Most people can tell the difference between a white paper and a blog post.
For starters, one is longer and the other is shorter.
For another, a blog post is another item on an existing blog, while a white paper is a standalone PDF you can download.
Beyond that, a good white paper is based on established facts and logical arguments, rather like a well-researched article in an industry journal.
But a blog post can be sheer opinion—or even a rant—more like a letter to the editor.
This table sums up some of the key differences.
|Blog posts||White papers|
|Focus||One person's opinion||New solution to an
old problem, or
benefits of some
product or service
|Message||Here's how I see it||Here's a better way
to solve this problem
|Length||500 to 2,000 words||2,500 to 5,000 words|
|Format||Online, often text|
with one stock photo
|PDF with good design
and a few graphics
|Lifespan||A few months, |
|1 or 2 years,
|Time to create||1 to 4 hours||4 to 12 weeks|
|When to use||Any time, depends|
|Early in sales cycle|
|Why to use||To generate leads,|
or channel partners
|To generate leads,
or explain product
|Analogy||Letter to the editor|
or opinion piece
How to use white papers AND blog posts together
A good white paper contains enough ideas to fuel several blog posts.
In fact, here is the best strategy for how to use both together:
- Publish an effective white paper.
- Extract one key idea from the white paper to blog about.
- At the end of the blog, point to the landing page for the full white paper.
- Repeat steps 2-3 to cover all the key ideas in the white paper.
This uses the SEO power of your blog to build visibility and downloads for your white paper.
The white paper is the cornerstone content, and the blog posts are spinoffs presented as smaller chunks that point back to the whole.
Repurposing a problem/ solution as a blog
As you know, a problem/solution white paper (chocolate) delves into an industry-wide problem that no one has ever solved completely.
And then it recommends a new, improved solution.
Here is my recommended way to organize this flavor of white paper:
- The problem
A detailed picture of the scope and terrible impact of the problem
- The traditional solutions
What’s been tried in the past and the drawbacks of each approach
- The new recommended solution in generic terms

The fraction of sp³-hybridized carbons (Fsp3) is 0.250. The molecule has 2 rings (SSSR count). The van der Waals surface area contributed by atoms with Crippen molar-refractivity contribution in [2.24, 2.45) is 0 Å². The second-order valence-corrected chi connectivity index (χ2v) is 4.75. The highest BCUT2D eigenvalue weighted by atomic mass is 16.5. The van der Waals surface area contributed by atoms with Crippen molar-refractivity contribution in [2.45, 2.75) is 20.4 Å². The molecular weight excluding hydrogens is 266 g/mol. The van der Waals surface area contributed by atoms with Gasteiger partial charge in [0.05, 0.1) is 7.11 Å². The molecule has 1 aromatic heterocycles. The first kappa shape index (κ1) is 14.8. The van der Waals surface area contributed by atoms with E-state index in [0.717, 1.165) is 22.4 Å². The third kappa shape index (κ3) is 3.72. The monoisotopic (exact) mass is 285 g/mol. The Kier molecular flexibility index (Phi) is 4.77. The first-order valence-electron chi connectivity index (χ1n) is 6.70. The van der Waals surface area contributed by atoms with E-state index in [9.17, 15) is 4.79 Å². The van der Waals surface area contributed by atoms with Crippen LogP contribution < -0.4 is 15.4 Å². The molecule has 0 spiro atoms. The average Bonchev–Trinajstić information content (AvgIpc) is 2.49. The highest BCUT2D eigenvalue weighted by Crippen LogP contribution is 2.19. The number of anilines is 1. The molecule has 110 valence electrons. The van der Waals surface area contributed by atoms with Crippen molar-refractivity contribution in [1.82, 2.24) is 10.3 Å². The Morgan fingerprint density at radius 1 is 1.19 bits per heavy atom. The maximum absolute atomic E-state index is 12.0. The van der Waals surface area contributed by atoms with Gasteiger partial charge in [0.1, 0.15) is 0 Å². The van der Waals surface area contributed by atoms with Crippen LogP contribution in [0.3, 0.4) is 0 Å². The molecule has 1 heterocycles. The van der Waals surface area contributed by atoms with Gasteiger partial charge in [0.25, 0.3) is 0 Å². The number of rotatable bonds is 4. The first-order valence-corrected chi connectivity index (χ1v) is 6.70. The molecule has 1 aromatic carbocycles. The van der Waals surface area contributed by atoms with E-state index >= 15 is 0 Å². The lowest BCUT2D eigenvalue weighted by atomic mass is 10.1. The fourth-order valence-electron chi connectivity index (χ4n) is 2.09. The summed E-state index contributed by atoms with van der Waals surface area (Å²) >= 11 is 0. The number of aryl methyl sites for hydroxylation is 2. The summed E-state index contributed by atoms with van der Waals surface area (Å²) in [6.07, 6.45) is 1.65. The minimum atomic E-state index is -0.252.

- What to look for in an ideal solution
A set of bullets listing the key features and benefits that only the white paper sponsor can claim
Each section shown above can form a separate blog post. Then you can link all three together into a series.
Best of all, you can pretty much extract these posts word-for-word from the white paper and drop them into your blog.
Repurposing a numbered list as a blog
The easiest and most informal flavor of white paper is a numbered list (strawberry).
These all have titles that start with a number, like in “6 Things You Must Know Before You Buy BI Software.”
After you finish a numbered list, this is an ideal time to repurpose that white paper as one or more blog posts.
Your blog can present the bare list, and then direct readers who want more details to the full white paper.
Or you can break up the white paper into a series of six or seven blog posts—whatever number of points your numbered list contains.
As always, your white paper can present more detail, more evidence, and more logical arguments than each single blog post.
Repurposing a backgrounder
as a blog
The most traditional of all white papers is a backgrounder that focuses on the features and benefits of a certain product or service (vanilla).
A backgrounder always has a product name in its title, as in “Exploring Enhanced Security Features in Windows 11.”
You can extract each individual feature and its benefits as a separate blog post.
Or if a couple are shorter, you can group two together in a single post.
Then each post can direct readers to the full white paper “for the whole story.”
White papers: a whole different dimension
Some SEO enthusiasts tend to over-promote what anyone can really expect to achieve with blogging. They say a blog can generate vast amounts of Web traffic and push your site to the top of Google.
This is rarely true in B2B marketing.
In my experience, B2B buyers tend to consider a good white paper far more serious than a blog post.
And to achieve what B2B marketers want—a steady trickle of warm, qualified leads—white papers are in a whole different dimension beyond blog posts.
Despite this, you can quickly repurpose a good white paper into several solid blog posts using the tactics I’ve described above.
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